Results for 'Cathy Dobson'

11 found
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  1. The Impact and Residue of Cartesian Dualism: The Relevance of Cartesian Skepticism.Cathy Dobson - manuscript
    A concise review of skeptician in the Carterian model with a discussion of the reframing of the Cartesian paradigm by John McDowell in the 20th century.
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  2.  57
    TGF-Beta Signaling Proteins and the Protein Ontology.Arighi Cecilia, Liu Hongfang, Natale Darren, Barker Winona, Drabkin Harold, Blake Judith, Barry Smith & Wu Cathy - 2009 - BMC Bioinformatics 10 (Suppl 5):S3.
    The Protein Ontology (PRO) is designed as a formal and principled Open Biomedical Ontologies (OBO) Foundry ontology for proteins. The components of PRO extend from a classification of proteins on the basis of evolutionary relationships at the homeomorphic level to the representation of the multiple protein forms of a gene, including those resulting from alternative splicing, cleavage and/or posttranslational modifications. Focusing specifically on the TGF-beta signaling proteins, we describe the building, curation, usage and dissemination of PRO. PRO provides a framework (...)
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  3. Cognitive Ontology in Flux: The Possibility of Protean Brains.Daniel D. Hutto, Anco Peeters & Miguel Segundo Ortin - 2017 - Philosophical Explorations 20 (2):209-223.
    This paper motivates taking seriously the possibility that brains are basically protean: that they make use of neural structures in inventive, on-the-fly improvisations to suit circumstance and context. Accordingly, we should not always expect cognition to divide into functionally stable neural parts and pieces. We begin by reviewing recent work in cognitive ontology that highlights the inadequacy of traditional neuroscientific approaches when it comes to divining the function and structure of cognition. Cathy J. Price and Karl J. Friston, and (...)
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  4. The Protein Ontology: A Structured Representation of Protein Forms and Complexes.Darren Natale, Cecilia N. Arighi, Winona C. Barker, Judith A. Blake, Carol J. Bult, Michael Caudy, Harold J. Drabkin, Peter D’Eustachio, Alexei V. Evsikov, Hongzhan Huang, Jules Nchoutmboube, Natalia V. Roberts, Barry Smith, Jian Zhang & Cathy H. Wu - 2011 - Nucleic Acids Research 39 (1):D539-D545.
    The Protein Ontology (PRO) provides a formal, logically-based classification of specific protein classes including structured representations of protein isoforms, variants and modified forms. Initially focused on proteins found in human, mouse and Escherichia coli, PRO now includes representations of protein complexes. The PRO Consortium works in concert with the developers of other biomedical ontologies and protein knowledge bases to provide the ability to formally organize and integrate representations of precise protein forms so as to enhance accessibility to results of protein (...)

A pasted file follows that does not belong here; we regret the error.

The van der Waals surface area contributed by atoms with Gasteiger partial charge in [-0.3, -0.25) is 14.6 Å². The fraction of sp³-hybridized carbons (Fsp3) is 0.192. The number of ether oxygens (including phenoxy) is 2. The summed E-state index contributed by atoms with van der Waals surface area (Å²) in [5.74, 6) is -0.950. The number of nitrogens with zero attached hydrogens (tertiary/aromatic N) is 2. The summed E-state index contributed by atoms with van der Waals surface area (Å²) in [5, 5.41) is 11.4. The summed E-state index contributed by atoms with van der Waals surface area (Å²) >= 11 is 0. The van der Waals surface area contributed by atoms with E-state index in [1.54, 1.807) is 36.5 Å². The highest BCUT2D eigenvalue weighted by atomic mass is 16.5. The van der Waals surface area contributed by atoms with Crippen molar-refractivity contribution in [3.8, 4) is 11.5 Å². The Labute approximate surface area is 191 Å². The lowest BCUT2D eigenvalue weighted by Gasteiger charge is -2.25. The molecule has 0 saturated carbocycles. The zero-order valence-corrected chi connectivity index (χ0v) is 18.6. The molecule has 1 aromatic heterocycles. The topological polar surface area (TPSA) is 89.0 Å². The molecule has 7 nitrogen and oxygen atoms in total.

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  5.  37
    The Epistemology of Mathematical Necessity.Cathy Legg - 2018 - In Peter Chapman, Gem Stapleton, Amirouche Moktefi, Sarah Perez-Kriz & Francesco Bellucci (eds.), Diagrammatic Representation and Inference10th International Conference, Diagrams 2018, Edinburgh, UK, June 18-22, 2018, Proceedings. Berlin: Springer-Verlag. pp. 810-813.
    It seems possible to know that a mathematical claim is necessarily true by inspecting a diagrammatic proof. Yet how does this work, given that human perception seems to just (as Hume assumed) ‘show us particular objects in front of us’? I draw on Peirce’s account of perception to answer this question. Peirce considered mathematics as experimental a science as physics. Drawing on an example, I highlight the existence of a primitive constraint or blocking function in our thinking which we might (...)
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  6.  93
    Framework for a Protein Ontology.Darren A. Natale, Cecilia N. Arighi, Winona Barker, Judith Blake, Ti-Cheng Chang, Zhangzhi Hu, Hongfang Liu, Barry Smith & Cathy H. Wu - 2007 - BMC Bioinformatics 8 (Suppl 9):S1.